Tiento de la Luz
Thomas Köner's Tiento de las Nieves introduced us to the concept of the “tiento,” which refers to a kind of free-form keyboard-based music originating out of Spain in the 15th and 16th centuries. It turns out that that 2014 release was, in fact, the first chapter in a trilogy of releases, with the now-available Tiento de la Luz and upcoming Tiento de la Oscuridad the project's other parts. Some degree of overlap is present between the first two chapters as Köner's live electronic treatments are again joined by Ivana Neimarevic's piano playing, but there's a significant difference, too. While Köner also contributes percussion to the middle release, it's Srdjan Stanic's viola da gamba playing that adds a vibrant extra dimension to the material.
In liner notes to the release, Köner reasons towards some specious conclusions, “Music does not exist” the most puzzling of all. One does hit home, however, namely his comments about tone colour and resonance. A metaphor illustrates his thinking on the subject: when a mother reads a fairy tale to her child, the child does hear the words she's saying but detects even more powerfully the mother's “I love you” in her voice. Sound, manifesting itself as tone colour, has the potential to be as resonant when it achieves a meaningfulness that goes beyond physical properties of pitch and dynamics. That's presumably one goal Köner's aspiring to achieve in this three-part project.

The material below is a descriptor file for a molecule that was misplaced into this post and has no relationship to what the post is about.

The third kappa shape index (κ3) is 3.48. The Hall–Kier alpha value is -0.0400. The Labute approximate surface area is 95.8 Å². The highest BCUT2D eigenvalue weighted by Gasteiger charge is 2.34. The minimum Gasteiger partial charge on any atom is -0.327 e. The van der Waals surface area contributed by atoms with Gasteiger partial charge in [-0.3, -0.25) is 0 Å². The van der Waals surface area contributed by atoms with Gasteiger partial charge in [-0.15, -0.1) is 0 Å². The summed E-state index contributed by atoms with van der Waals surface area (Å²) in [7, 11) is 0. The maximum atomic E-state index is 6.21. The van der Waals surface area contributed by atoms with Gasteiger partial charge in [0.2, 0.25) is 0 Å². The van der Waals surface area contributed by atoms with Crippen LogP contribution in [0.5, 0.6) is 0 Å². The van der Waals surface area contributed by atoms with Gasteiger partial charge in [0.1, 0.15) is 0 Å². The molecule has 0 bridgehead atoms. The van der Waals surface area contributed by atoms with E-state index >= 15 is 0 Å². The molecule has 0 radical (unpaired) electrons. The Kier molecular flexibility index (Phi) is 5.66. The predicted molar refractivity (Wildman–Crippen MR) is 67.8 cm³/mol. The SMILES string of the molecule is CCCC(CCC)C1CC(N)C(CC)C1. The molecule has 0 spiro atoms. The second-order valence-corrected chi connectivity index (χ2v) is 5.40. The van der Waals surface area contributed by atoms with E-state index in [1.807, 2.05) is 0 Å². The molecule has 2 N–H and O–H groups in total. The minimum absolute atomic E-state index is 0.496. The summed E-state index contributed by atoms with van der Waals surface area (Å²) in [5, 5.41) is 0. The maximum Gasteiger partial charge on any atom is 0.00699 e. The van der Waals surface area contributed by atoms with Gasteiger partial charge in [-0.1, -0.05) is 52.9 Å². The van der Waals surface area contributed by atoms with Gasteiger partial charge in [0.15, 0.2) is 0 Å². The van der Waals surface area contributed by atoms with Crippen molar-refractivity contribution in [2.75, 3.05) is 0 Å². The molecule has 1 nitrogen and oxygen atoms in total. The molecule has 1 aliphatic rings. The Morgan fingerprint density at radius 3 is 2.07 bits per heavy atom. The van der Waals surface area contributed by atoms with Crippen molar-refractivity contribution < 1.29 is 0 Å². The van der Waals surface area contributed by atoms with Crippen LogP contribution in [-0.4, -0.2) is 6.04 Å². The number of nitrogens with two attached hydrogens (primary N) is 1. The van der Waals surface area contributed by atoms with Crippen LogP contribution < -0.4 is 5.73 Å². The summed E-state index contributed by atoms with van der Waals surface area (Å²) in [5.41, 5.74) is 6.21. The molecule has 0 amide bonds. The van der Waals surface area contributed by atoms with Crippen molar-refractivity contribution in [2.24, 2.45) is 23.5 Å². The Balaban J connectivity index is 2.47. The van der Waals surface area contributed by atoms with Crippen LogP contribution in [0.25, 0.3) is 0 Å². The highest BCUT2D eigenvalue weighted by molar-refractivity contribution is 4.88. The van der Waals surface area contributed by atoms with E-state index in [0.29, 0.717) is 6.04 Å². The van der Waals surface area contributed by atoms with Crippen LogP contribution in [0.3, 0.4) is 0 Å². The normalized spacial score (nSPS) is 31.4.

In the scene-setting “Tiento de la Luz 1” (all six tracks are similarly titled), sparsely distributed piano chords are accompanied by equally sparse accents of vibes and electronics, the sum-total of which creates the impression of both stasis and development. Dark, industrial sonorities flood the humid spaces of the second and third settings, after which Stanic's playing deepens the creeping rumble and smolder of “Tiento de la Luz 4.” The bright punctuations of the piano and vibes alleviate the material's occasional gloom, and the fifth track even augments the album's established sound palette with dense layers of muffled horn and synthesizer textures.The recording obviously features a far more luscious sound palette than one generally associates with Köner, but it's hardly unwelcome or unappealing. If the first chapter invited comparison to an ambient classic such as Ambient 2 (The Plateaux of Mirror), Harold Budd's famous collaboration with Eno, the second chapter distances itself from any such association for being so expansive in its sound design. Yes, the music still drifts in a glacial manner emblematic of ambient music, but Tiento de la Luz also unfolds with an instrumental depth that invites comparison to Gavin Bryars' Jesus Blood Never Failed Me Yet (with the tramp's vocal stripped out) or a dark ambient collection by Paul Schutze from the mid-‘90s such as Surgery of Touch or The Rapture of Metals.